Many marriage equality folk have noted that the folk at today's session want to redefine marriage from the civil contract it has been for centuries into its religious ritual ancillary form only. They note that SSM advocates do not want to change one-man/one-woman marriage, rather expand it. Meanwhile, the other side wants to limit marriage, and therefore the couples and their children who would benefit.
Jacoby had his own indefensible arguments, which readers of his columns have already seen. At its worst was his support for courts being ineffective in expanding civil rights (therefore, rely on ballot initiatives, even though only half of states have them). He cites 1883 and 1896 decisions form a reactionary U.S. Supreme Court that limited civil rights for blacks. Thus, he risibly expounded, later laws and court decisions giving black folk rights was real civil right because it was returning that they had lost (even though it was never realized until the 1960s). As homosexuals have not had marriage rights, their cases do not qualify as civil right, he holds. I would love to see the reaction of even a conservative court if he tried that crap there.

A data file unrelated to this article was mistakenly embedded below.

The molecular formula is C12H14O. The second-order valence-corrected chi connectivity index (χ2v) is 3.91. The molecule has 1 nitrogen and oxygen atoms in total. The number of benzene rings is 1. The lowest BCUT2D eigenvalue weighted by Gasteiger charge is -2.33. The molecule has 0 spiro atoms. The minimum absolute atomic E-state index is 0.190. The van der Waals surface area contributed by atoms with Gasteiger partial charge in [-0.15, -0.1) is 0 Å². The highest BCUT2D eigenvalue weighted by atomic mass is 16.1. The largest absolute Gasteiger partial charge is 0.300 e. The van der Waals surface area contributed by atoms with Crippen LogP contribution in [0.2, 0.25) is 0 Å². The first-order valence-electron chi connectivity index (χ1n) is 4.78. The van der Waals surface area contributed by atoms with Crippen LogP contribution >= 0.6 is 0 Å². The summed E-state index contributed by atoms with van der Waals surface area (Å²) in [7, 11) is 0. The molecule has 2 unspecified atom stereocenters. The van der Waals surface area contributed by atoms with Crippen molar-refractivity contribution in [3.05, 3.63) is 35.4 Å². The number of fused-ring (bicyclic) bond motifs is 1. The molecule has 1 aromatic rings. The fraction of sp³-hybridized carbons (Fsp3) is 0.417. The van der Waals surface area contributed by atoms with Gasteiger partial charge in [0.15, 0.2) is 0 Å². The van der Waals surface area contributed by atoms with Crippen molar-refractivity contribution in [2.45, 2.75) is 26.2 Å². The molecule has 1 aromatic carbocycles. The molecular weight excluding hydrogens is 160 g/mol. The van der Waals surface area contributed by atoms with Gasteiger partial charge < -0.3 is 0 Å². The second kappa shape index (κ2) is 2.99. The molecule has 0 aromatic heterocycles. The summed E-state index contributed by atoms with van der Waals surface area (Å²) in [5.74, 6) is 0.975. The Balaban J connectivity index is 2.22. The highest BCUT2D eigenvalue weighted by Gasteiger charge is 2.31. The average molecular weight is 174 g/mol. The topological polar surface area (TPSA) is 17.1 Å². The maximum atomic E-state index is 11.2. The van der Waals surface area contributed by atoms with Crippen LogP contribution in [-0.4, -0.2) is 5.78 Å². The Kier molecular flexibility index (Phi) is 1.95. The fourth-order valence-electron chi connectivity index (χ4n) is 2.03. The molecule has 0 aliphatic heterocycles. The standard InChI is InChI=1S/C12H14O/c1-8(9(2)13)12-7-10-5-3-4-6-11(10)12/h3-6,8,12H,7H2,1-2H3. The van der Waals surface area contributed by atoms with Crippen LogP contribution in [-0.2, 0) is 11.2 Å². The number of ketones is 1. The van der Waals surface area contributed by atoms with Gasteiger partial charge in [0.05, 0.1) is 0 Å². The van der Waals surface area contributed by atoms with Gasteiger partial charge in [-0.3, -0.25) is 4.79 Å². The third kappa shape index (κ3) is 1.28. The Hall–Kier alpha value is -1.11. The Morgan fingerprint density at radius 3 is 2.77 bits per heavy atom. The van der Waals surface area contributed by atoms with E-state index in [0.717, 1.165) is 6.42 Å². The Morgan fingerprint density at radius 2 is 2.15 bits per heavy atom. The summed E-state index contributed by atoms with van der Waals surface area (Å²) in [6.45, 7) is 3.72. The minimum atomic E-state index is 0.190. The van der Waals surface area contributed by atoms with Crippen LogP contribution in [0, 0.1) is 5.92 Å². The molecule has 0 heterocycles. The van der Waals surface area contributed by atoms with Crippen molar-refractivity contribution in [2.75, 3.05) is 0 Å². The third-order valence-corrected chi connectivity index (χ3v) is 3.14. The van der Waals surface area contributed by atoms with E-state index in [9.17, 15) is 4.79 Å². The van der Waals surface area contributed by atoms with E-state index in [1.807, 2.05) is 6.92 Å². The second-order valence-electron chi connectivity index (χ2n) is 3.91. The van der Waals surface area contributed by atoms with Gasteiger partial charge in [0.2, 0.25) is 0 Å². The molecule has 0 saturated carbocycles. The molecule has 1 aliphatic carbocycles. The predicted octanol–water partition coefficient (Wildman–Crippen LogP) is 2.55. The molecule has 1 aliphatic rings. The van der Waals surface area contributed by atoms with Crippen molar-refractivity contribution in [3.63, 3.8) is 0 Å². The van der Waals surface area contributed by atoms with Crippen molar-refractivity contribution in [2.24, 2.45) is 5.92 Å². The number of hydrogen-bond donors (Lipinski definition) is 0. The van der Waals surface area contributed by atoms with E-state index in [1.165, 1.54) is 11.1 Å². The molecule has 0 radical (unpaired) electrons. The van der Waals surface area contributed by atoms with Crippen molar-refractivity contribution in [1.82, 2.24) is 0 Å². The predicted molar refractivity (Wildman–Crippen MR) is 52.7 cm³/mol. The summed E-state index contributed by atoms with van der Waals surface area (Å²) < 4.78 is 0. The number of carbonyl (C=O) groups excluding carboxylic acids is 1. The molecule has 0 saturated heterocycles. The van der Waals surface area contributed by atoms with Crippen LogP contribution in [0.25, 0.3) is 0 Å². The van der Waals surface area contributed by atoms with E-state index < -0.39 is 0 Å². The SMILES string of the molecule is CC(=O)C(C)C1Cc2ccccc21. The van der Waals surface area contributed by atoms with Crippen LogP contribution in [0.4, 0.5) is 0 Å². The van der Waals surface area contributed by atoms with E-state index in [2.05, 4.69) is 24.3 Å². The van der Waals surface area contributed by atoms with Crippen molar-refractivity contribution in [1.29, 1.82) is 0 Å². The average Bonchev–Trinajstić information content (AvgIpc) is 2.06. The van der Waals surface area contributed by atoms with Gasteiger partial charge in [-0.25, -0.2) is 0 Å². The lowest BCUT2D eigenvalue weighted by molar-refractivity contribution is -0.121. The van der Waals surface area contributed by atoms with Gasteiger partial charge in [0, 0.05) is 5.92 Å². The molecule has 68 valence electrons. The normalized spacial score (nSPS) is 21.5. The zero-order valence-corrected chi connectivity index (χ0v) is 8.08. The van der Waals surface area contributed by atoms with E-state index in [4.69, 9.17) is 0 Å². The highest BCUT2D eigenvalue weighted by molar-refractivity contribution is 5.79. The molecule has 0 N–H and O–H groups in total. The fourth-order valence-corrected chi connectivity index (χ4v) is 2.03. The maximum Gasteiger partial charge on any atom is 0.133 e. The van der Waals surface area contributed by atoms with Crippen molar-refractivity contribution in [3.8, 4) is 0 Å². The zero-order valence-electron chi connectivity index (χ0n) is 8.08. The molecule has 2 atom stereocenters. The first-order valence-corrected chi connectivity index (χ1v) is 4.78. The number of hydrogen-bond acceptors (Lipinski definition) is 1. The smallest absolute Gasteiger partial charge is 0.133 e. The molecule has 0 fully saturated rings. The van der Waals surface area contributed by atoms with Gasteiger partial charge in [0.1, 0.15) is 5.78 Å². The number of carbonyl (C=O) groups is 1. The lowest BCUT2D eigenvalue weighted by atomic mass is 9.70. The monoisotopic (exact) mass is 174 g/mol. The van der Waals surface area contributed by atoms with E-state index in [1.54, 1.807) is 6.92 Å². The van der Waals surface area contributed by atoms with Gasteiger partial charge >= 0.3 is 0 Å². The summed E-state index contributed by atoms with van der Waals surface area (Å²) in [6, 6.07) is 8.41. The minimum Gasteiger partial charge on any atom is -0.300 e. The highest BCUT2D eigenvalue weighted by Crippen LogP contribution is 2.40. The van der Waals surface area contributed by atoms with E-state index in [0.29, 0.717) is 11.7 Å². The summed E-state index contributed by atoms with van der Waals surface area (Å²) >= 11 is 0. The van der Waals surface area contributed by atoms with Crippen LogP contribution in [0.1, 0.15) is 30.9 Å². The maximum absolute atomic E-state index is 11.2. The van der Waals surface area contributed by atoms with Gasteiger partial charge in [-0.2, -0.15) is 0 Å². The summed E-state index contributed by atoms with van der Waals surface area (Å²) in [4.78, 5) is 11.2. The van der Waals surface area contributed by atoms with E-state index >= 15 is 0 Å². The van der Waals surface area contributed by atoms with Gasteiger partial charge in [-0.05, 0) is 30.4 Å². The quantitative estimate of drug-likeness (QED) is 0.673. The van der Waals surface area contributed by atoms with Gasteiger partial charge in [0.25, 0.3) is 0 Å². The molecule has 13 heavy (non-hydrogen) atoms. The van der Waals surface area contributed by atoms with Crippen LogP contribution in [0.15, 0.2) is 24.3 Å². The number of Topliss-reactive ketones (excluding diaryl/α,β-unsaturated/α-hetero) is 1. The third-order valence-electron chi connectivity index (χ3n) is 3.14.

Back to the tidbits:
- Jacoby admitted in the Q&A that if California voters reverse Prop. 8 in two or fours years on another ballot initiative, he'll affirm that SSM would become a civil-right in California. That's typical amoral lawyer talk of course. He was certain to qualify it with California as well as noting that voter approval would make it a civil right. Meanwhile, he has no qualms about dragging out marriage equality until each state in its own time beats that process to death and skins it to get there.
- The most trivial was a little giggle from Mineau. He introduced himself at the podium by dragging out his last name's pronunciation. He apparently doesn't like the French-ish tone many of us ignorantly use and said slowly and clearly that his name is mean'-oh. Sorry, but that sounds too much like mean-ole, as in mean ole man. He should stick with minnow or men-eau.